It has been 30 years since Winthrop's first men's basketball team -- which played in what is now Sullivan Middle School against colleges as big as Wofford -- scored its first basket.
The team played at a time when fans sat so close to the court, the towering Eagles could reach out and touch them. Players weren't called "wings," and the 3-point line didn't exist. It was two guards, two forwards and a center. They practiced their "bread and butter," former team captain Dave Hampton likes to say.
He likes to say a lot, so much that team members call him The Talker.
That could by why Hampton, the first basketball player to sign with Winthrop in the 1970s, was instrumental in bringing the team together this weekend for its first reunion in 10 years.
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"Captain Dave's coming to town," Hampton told former teammates in calls from Kentucky, where he lives and owns a cleaning business. "We're going to have a good time."
Fourteen of the first Eagles reunited at Luke's Sports Bar in Rock Hill's on Friday night. They planned to spend the weekend grilling out and playing golf on Lake Norman.
They are missing just one member, Britt Hudson, who had heart problems and died in his 30s.
"We're lucky to have only lost one," said former player Robin Ellenburg, who keeps in touch with five, maybe six, of the guys. "He will be missed."
Early this week, Ellenburg said he looked forward to seeing if anyone on the team had gained more weight than Hampton, who once was a sculpted 175 pounds.
That was back when Hampton's favorite actor was Burt Reynolds, and he aspired to own a restaurant and disco club or clothing store, according to the 1978-1979 Winthrop media guide.
"He's gained a few," Ellenburg joked about Hampton, "and he still wears disco clothes."
Ellenburg had the scoop on some other players. Allen Ours has nine children and a van to haul them around in. Gerald McAfee is a postal carrier in Charlotte. Doug Schmieding is an accountant.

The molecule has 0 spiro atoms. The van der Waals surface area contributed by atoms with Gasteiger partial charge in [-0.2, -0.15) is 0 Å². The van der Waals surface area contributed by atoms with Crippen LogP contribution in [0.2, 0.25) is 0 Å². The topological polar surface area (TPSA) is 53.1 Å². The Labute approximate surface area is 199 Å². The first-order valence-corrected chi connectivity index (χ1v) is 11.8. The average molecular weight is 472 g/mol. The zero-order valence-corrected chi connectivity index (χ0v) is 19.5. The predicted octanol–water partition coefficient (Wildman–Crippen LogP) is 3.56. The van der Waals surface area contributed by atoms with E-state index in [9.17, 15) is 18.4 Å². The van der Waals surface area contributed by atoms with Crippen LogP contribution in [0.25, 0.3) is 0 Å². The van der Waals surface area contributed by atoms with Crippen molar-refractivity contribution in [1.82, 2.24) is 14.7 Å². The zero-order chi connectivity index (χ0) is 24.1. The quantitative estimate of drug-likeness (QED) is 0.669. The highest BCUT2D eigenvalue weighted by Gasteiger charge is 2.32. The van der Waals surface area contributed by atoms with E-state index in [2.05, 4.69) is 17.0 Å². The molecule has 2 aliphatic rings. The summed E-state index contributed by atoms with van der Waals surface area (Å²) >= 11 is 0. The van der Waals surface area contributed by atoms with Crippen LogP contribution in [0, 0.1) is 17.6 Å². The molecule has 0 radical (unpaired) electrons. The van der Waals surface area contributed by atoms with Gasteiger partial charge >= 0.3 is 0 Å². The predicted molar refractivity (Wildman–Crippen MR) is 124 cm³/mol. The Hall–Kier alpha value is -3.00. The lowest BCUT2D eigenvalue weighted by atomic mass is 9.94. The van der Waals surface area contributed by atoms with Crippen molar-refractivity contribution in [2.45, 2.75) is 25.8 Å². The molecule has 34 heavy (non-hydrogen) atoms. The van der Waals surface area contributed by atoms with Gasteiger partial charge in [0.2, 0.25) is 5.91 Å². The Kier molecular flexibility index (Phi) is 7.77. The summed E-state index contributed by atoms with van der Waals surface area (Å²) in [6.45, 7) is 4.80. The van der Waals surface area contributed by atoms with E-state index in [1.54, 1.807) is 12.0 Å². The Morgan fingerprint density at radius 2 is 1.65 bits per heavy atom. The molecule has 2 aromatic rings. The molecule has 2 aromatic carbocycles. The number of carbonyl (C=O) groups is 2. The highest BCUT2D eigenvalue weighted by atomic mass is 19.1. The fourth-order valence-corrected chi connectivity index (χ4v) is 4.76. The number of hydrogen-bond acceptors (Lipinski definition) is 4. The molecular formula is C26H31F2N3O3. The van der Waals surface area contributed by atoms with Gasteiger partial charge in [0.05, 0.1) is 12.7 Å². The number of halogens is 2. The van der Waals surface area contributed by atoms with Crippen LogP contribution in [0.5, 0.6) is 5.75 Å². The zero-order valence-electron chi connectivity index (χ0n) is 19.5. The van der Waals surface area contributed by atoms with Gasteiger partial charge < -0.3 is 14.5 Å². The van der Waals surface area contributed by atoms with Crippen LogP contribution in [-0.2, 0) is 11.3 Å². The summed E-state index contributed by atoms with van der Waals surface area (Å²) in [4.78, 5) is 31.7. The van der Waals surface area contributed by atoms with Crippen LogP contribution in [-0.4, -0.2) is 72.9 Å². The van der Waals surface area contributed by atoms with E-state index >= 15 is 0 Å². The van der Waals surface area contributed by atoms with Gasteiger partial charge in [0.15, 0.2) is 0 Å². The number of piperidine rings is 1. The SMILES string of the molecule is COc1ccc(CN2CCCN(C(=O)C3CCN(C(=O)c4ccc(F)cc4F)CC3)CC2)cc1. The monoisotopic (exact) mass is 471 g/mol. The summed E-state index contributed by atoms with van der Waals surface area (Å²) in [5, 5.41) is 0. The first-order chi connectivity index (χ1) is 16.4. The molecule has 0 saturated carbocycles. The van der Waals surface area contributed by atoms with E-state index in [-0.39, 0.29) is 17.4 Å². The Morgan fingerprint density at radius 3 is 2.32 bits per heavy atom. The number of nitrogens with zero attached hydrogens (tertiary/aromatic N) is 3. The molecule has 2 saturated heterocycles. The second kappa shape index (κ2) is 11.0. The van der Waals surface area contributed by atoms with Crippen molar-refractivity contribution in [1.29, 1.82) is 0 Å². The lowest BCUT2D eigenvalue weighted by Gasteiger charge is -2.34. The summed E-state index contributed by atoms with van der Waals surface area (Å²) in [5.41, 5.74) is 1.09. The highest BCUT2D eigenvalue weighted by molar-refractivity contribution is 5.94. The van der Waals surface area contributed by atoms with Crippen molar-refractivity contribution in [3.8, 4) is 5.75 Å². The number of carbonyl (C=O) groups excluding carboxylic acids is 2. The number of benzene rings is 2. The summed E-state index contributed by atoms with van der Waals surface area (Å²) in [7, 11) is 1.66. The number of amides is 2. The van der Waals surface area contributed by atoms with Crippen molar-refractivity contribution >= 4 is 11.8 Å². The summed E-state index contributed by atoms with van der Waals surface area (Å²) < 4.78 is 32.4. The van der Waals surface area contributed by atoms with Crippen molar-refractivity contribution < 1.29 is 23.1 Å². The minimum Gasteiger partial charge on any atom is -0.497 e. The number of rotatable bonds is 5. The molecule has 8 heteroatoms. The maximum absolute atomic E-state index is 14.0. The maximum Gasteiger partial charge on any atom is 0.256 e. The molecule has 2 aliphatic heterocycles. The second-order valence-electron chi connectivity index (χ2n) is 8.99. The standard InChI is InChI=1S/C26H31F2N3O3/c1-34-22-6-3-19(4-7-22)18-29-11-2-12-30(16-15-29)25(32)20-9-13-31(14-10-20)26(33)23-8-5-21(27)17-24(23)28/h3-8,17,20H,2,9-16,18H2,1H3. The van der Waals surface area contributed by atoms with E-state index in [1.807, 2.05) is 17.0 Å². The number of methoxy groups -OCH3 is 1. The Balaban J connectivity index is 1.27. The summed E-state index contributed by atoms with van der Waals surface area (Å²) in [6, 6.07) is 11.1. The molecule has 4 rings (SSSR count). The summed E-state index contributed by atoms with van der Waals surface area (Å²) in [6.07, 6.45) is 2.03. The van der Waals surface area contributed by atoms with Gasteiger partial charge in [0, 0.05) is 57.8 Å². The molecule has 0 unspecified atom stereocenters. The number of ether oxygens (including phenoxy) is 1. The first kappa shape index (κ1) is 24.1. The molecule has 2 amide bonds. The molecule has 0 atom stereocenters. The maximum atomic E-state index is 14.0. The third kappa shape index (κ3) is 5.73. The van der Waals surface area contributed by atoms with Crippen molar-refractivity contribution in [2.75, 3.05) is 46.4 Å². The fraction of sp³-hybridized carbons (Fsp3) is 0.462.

Gary Adcock lives in Charlotte and owns a chain of coin laundromats and car washes. He's a real estate developer, too. He co-owns a condo with former player Rick Riese. Fourteen former basketball players plan to cause a ruckus there this weekend.
In the media guide from 1978-1979, Adcock listed his favorite celebrities as Clint Eastwood and Suzanne Sommers. But now, he said, his heroes are in the business world. He's a fan of Donald Trump and any other entrepreneur, he says.
Bennie Bennett is now superintendent of Newberry County schools. Thirty years ago, he was one of five players who transferred to Winthrop from Newberry College, whose basketball team lost only one game the previous season and reached the quarterfinals of the NAIA National Tournament.
Bennett came to Winthrop with coach Nield Gordon and players Rick Riese, the Creamer twins -- Ronnie and Donnie and Hampton. They opened the first season at Wingate and finished with a 25-10 record.
"Thirty years ago, I was scared to death about the move we were making," Hampton said.
Now, Hampton says, he feels proud that the athletic department followed through with the promises it made 30 years ago to build a coliseum and develop the basketball program.
"They're not just competing; they're winning," he said about the current Eagles, who have won four straight Big South Conference Championships. "And they're more than winning -- they're on television, getting recognized all across the country."
Hampton, Ellenburg and Adcock are all as different from each other now as they were in college. But they have one thing in common when they see their alma mater on ESPN. Adcock said it's a big reason why they're returning.
"I get chill bumps," Hampton said. "It makes me proud."